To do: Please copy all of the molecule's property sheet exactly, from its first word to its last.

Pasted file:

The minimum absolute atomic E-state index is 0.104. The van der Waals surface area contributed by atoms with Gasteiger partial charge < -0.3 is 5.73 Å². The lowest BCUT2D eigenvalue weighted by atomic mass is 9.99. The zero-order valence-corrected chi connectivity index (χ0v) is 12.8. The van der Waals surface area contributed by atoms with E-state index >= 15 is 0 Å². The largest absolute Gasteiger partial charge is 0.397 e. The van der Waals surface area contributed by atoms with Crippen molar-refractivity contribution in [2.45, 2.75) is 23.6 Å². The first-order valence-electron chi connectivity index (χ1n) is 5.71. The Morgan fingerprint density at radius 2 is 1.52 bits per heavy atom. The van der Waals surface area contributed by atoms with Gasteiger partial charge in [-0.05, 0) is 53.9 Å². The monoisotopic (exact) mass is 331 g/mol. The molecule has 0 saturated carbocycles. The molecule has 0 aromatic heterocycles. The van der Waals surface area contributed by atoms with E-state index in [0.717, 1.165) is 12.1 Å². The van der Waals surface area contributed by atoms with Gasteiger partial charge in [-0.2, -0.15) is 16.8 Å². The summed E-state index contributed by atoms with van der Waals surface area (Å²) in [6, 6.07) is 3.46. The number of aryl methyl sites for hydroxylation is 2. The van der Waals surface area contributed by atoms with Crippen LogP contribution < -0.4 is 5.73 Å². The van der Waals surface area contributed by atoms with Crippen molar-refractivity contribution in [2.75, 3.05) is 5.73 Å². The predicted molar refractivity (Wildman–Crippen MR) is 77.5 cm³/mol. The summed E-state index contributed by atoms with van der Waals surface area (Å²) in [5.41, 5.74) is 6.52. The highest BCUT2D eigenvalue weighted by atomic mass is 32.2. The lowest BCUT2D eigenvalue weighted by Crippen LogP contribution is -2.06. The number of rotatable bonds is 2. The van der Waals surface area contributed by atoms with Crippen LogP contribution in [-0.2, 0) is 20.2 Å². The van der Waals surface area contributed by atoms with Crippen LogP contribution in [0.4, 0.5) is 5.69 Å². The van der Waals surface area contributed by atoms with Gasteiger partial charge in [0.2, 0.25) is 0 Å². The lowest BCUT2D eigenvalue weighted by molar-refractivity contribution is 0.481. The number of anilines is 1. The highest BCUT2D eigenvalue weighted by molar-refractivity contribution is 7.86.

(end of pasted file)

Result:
The minimum absolute atomic E-state index is 0.104. The van der Waals surface area contributed by atoms with Gasteiger partial charge < -0.3 is 5.73 Å². The lowest BCUT2D eigenvalue weighted by atomic mass is 9.99. The zero-order valence-corrected chi connectivity index (χ0v) is 12.8. The van der Waals surface area contributed by atoms with E-state index >= 15 is 0 Å². The largest absolute Gasteiger partial charge is 0.397 e. The van der Waals surface area contributed by atoms with Crippen molar-refractivity contribution in [2.45, 2.75) is 23.6 Å². The first-order valence-electron chi connectivity index (χ1n) is 5.71. The Morgan fingerprint density at radius 2 is 1.52 bits per heavy atom. The van der Waals surface area contributed by atoms with Gasteiger partial charge in [-0.05, 0) is 53.9 Å². The monoisotopic (exact) mass is 331 g/mol. The molecule has 0 saturated carbocycles. The molecule has 0 aromatic heterocycles. The van der Waals surface area contributed by atoms with E-state index in [0.717, 1.165) is 12.1 Å². The van der Waals surface area contributed by atoms with Gasteiger partial charge in [-0.2, -0.15) is 16.8 Å². The summed E-state index contributed by atoms with van der Waals surface area (Å²) in [6, 6.07) is 3.46. The number of aryl methyl sites for hydroxylation is 2. The van der Waals surface area contributed by atoms with Crippen LogP contribution < -0.4 is 5.73 Å². The van der Waals surface area contributed by atoms with Crippen molar-refractivity contribution in [2.75, 3.05) is 5.73 Å². The predicted molar refractivity (Wildman–Crippen MR) is 77.5 cm³/mol. The summed E-state index contributed by atoms with van der Waals surface area (Å²) in [5.41, 5.74) is 6.52. The highest BCUT2D eigenvalue weighted by atomic mass is 32.2. The lowest BCUT2D eigenvalue weighted by Crippen LogP contribution is -2.06. The number of rotatable bonds is 2. The van der Waals surface area contributed by atoms with Crippen LogP contribution in [-0.2, 0) is 20.2 Å². The van der Waals surface area contributed by atoms with Crippen LogP contribution in [0.4, 0.5) is 5.69 Å². The van der Waals surface area contributed by atoms with Gasteiger partial charge in [0.2, 0.25) is 0 Å². The lowest BCUT2D eigenvalue weighted by molar-refractivity contribution is 0.481. The number of anilines is 1. The highest BCUT2D eigenvalue weighted by molar-refractivity contribution is 7.86.